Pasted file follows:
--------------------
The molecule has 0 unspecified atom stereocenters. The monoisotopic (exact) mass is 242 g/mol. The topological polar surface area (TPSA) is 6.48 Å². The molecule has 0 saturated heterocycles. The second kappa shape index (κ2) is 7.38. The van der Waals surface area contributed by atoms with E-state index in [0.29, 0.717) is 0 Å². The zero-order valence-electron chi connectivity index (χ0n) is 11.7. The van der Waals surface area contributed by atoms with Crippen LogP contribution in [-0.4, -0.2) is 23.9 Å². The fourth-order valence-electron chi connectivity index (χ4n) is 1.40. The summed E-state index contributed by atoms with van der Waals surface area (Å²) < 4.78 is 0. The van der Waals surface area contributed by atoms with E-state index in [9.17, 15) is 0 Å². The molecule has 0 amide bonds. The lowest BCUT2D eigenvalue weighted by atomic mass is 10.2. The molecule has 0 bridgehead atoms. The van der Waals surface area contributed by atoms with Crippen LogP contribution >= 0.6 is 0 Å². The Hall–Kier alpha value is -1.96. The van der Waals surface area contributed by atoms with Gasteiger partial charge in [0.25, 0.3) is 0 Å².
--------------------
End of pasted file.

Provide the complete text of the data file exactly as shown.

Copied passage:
The molecule has 0 unspecified atom stereocenters. The monoisotopic (exact) mass is 242 g/mol. The topological polar surface area (TPSA) is 6.48 Å². The molecule has 0 saturated heterocycles. The second kappa shape index (κ2) is 7.38. The van der Waals surface area contributed by atoms with E-state index in [0.29, 0.717) is 0 Å². The zero-order valence-electron chi connectivity index (χ0n) is 11.7. The van der Waals surface area contributed by atoms with Crippen LogP contribution in [-0.4, -0.2) is 23.9 Å². The fourth-order valence-electron chi connectivity index (χ4n) is 1.40. The summed E-state index contributed by atoms with van der Waals surface area (Å²) < 4.78 is 0. The van der Waals surface area contributed by atoms with E-state index in [9.17, 15) is 0 Å². The molecule has 0 amide bonds. The lowest BCUT2D eigenvalue weighted by atomic mass is 10.2. The molecule has 0 bridgehead atoms. The van der Waals surface area contributed by atoms with Crippen LogP contribution >= 0.6 is 0 Å². The Hall–Kier alpha value is -1.96. The van der Waals surface area contributed by atoms with Gasteiger partial charge in [0.25, 0.3) is 0 Å².